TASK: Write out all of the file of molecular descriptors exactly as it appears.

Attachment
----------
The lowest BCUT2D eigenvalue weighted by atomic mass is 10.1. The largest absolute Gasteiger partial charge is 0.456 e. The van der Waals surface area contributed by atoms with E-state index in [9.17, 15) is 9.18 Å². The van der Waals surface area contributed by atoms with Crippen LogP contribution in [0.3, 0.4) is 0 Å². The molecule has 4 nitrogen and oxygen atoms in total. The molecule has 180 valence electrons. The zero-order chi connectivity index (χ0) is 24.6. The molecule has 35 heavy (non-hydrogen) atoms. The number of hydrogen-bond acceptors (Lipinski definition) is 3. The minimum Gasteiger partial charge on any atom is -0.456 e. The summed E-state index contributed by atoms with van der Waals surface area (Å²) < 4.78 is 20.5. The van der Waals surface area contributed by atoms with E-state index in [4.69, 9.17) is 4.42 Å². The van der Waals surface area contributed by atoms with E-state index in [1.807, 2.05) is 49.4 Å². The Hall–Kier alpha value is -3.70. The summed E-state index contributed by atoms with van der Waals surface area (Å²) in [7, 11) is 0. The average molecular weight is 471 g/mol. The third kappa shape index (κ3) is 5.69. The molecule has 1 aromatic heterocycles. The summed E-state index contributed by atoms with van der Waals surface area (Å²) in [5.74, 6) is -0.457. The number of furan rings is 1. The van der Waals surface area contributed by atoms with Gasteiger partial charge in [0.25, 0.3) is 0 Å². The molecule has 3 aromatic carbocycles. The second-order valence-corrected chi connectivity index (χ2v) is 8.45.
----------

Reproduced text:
The lowest BCUT2D eigenvalue weighted by atomic mass is 10.1. The largest absolute Gasteiger partial charge is 0.456 e. The van der Waals surface area contributed by atoms with E-state index in [9.17, 15) is 9.18 Å². The van der Waals surface area contributed by atoms with Crippen LogP contribution in [0.3, 0.4) is 0 Å². The molecule has 4 nitrogen and oxygen atoms in total. The molecule has 180 valence electrons. The zero-order chi connectivity index (χ0) is 24.6. The molecule has 35 heavy (non-hydrogen) atoms. The number of hydrogen-bond acceptors (Lipinski definition) is 3. The minimum Gasteiger partial charge on any atom is -0.456 e. The summed E-state index contributed by atoms with van der Waals surface area (Å²) < 4.78 is 20.5. The van der Waals surface area contributed by atoms with E-state index in [4.69, 9.17) is 4.42 Å². The van der Waals surface area contributed by atoms with E-state index in [1.807, 2.05) is 49.4 Å². The Hall–Kier alpha value is -3.70. The summed E-state index contributed by atoms with van der Waals surface area (Å²) in [7, 11) is 0. The average molecular weight is 471 g/mol. The third kappa shape index (κ3) is 5.69. The molecule has 1 aromatic heterocycles. The summed E-state index contributed by atoms with van der Waals surface area (Å²) in [5.74, 6) is -0.457. The number of furan rings is 1. The van der Waals surface area contributed by atoms with Gasteiger partial charge in [0.25, 0.3) is 0 Å². The molecule has 3 aromatic carbocycles. The second-order valence-corrected chi connectivity index (χ2v) is 8.45.